Far East Pinyin Chinese-English Dictionary
The Far East Book Co, Taipei, 2001
Cost:NT$450 at PageOne Bookstore, Taipei
One of the best things about this dictionary is its compact size. It is easy to handle and not too heavy or bulky so you can easily carry it round and refer to it. All the characters are arranged in alphabetical order according to Hanyu Pinyin. There is a Hanyu Pinyin index at the front of the book. It seems a little redundant, but it might be useful if you are not sure about the exact pronunciation of a character. There are also radical indexes and stroke number indexes at the back of the dictionary.
The format of the entries is very easy to read and particularly useful for someone who has a good knowledge of pinyin, but not characters. The entry for each character begins with the pinyin followed by the character in red type. There is then a definition or definitions of the character in English. Following this there is a list of words that begin with that character. The list is arranged with the word written in bold in pinyin first, followed by the character and a definition in English. The definitions given are clear and concise, but there are no example sentences and it does not state whether the word is noun, adjective, particle, etc.
There is an appendix with a table of countries and their capitals in pinyin. However, there is not always a corresponding entry in the dictionary so you cannot know the characters used for the name of the city or country. Another appendix contains a comparitive chart of Hanyu Pinyin and Zhuyin Fuhao (also called bo po mo fo).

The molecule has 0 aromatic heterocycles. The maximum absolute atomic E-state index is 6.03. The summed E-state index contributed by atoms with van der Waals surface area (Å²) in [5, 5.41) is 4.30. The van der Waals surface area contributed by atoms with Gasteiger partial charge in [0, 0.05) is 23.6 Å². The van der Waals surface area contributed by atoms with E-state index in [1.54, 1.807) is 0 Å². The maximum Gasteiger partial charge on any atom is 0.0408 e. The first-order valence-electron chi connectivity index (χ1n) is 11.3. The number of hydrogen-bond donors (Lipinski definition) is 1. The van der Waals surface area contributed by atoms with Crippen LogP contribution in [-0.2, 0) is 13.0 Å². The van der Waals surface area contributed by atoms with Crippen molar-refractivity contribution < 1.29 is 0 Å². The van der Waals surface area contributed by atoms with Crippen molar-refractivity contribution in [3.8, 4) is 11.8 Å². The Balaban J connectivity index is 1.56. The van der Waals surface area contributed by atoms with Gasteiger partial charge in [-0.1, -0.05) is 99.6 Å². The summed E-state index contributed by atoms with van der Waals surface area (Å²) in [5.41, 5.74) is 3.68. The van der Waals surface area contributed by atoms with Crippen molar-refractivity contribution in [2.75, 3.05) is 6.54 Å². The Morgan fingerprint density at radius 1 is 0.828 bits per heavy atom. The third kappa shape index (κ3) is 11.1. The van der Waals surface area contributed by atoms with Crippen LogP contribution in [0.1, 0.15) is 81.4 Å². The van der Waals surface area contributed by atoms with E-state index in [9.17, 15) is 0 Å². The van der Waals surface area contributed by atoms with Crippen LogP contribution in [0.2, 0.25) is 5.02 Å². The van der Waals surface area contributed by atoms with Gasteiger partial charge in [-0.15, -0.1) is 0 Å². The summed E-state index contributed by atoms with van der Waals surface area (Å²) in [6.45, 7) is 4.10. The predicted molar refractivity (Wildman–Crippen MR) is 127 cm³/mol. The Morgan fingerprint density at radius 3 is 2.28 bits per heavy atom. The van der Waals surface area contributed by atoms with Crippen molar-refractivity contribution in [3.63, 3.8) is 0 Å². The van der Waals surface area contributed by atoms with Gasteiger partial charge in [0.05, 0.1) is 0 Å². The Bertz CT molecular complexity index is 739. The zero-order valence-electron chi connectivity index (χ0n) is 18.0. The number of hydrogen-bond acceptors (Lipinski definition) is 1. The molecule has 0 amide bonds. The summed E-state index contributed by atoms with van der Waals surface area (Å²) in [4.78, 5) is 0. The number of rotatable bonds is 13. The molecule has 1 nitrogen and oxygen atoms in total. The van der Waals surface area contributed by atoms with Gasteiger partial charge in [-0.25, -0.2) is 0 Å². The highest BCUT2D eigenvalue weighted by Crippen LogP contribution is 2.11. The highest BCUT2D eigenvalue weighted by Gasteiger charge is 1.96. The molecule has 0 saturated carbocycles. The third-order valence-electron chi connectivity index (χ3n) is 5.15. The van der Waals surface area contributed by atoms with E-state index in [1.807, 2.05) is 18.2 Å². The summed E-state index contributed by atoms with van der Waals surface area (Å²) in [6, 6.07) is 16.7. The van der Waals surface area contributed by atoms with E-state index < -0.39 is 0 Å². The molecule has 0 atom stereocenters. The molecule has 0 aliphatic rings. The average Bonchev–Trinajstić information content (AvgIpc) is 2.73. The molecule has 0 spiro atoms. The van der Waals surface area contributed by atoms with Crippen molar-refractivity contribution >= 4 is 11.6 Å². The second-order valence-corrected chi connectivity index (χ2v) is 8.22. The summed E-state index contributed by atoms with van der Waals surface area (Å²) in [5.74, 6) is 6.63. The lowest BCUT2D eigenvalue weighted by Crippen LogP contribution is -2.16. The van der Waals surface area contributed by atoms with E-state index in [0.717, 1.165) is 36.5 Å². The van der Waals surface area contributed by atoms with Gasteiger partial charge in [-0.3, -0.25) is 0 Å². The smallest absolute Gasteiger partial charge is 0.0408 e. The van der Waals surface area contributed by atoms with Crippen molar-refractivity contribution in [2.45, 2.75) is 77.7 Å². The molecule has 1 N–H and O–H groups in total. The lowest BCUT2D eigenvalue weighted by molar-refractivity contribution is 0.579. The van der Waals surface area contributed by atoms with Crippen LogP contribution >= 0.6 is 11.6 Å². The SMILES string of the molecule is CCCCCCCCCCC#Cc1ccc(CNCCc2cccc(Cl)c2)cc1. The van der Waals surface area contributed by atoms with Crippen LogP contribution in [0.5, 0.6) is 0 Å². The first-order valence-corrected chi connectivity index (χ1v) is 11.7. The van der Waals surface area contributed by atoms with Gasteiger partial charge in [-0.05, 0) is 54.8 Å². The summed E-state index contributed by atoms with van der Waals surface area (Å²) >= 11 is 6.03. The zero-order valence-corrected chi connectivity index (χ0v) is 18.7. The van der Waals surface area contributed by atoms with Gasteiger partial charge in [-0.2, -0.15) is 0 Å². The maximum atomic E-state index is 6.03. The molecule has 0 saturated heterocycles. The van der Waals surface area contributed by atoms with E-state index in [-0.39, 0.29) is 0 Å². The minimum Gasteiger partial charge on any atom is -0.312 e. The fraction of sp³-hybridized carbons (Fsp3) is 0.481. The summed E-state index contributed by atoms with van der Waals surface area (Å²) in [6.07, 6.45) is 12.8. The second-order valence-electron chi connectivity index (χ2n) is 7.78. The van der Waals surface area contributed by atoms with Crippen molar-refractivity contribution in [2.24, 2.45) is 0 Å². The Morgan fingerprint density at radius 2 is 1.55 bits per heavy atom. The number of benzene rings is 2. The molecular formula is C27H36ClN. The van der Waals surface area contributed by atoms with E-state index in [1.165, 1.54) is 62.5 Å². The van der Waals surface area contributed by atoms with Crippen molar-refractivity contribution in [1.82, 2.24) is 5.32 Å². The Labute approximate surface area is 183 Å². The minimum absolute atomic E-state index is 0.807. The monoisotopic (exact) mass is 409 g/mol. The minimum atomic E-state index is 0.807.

Only traditional characters are used in the dictionary. When there is an alternate or simplified form of a character used in Taiwan this is noted in brackets. A table of simplified characters would make a useful addition to this dictionary.
On the back of the dictionary it says that, “Beijing dialect is used as the standard pronunciation. The pronunciation used in Taiwan is also provided if there is any difference.” However, in the text it is not really made clear where differences exist. Some characters have multiple pronunciations and these are noted, but the addition of some notation to clearly indicate differences in pronunciation between Taiwan and China is really needed.
Similarly the dictionary includes words from both Taiwan and China, but doesn’t make the origins clear. For example, jìchéngchē and chūzūchē are both defined as taxi. The former word is used in Taiwan and the latter in China. In Taiwan chūzūchē means hire car, but someone using the dictionary without this knowledge could easily be confused. Another example is tóngzhì. In the text it is defined as comrade. However, in Taiwan it is most commonly used to mean gay or homosexual.
Overall this dictionary is useful but it could be improved. In particular the differences in usage between Taiwan and China need to be made more clear. It is probably a good dictionary to carry around and use on the run, but it is not a definitive reference.
Review originally published on the author’s site, David on Formosa.